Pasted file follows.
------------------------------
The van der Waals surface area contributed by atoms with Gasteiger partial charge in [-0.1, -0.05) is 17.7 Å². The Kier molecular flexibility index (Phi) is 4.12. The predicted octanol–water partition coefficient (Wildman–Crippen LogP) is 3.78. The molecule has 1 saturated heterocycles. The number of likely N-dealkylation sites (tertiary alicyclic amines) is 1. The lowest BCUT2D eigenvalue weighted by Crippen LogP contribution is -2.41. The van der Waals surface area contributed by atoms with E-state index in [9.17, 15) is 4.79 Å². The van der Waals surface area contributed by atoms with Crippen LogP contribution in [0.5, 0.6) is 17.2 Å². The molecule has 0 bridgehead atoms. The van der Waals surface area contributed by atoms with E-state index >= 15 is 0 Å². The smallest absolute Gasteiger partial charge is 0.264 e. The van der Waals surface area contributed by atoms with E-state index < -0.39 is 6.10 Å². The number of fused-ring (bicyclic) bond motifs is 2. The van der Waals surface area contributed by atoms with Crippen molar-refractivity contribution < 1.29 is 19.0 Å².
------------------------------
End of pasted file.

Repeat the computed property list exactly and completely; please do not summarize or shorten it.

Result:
The van der Waals surface area contributed by atoms with Gasteiger partial charge in [-0.1, -0.05) is 17.7 Å². The Kier molecular flexibility index (Phi) is 4.12. The predicted octanol–water partition coefficient (Wildman–Crippen LogP) is 3.78. The molecule has 1 saturated heterocycles. The number of likely N-dealkylation sites (tertiary alicyclic amines) is 1. The lowest BCUT2D eigenvalue weighted by Crippen LogP contribution is -2.41. The van der Waals surface area contributed by atoms with E-state index in [9.17, 15) is 4.79 Å². The van der Waals surface area contributed by atoms with Crippen LogP contribution in [0.5, 0.6) is 17.2 Å². The molecule has 0 bridgehead atoms. The van der Waals surface area contributed by atoms with E-state index >= 15 is 0 Å². The smallest absolute Gasteiger partial charge is 0.264 e. The van der Waals surface area contributed by atoms with E-state index < -0.39 is 6.10 Å². The number of fused-ring (bicyclic) bond motifs is 2. The van der Waals surface area contributed by atoms with Crippen molar-refractivity contribution < 1.29 is 19.0 Å².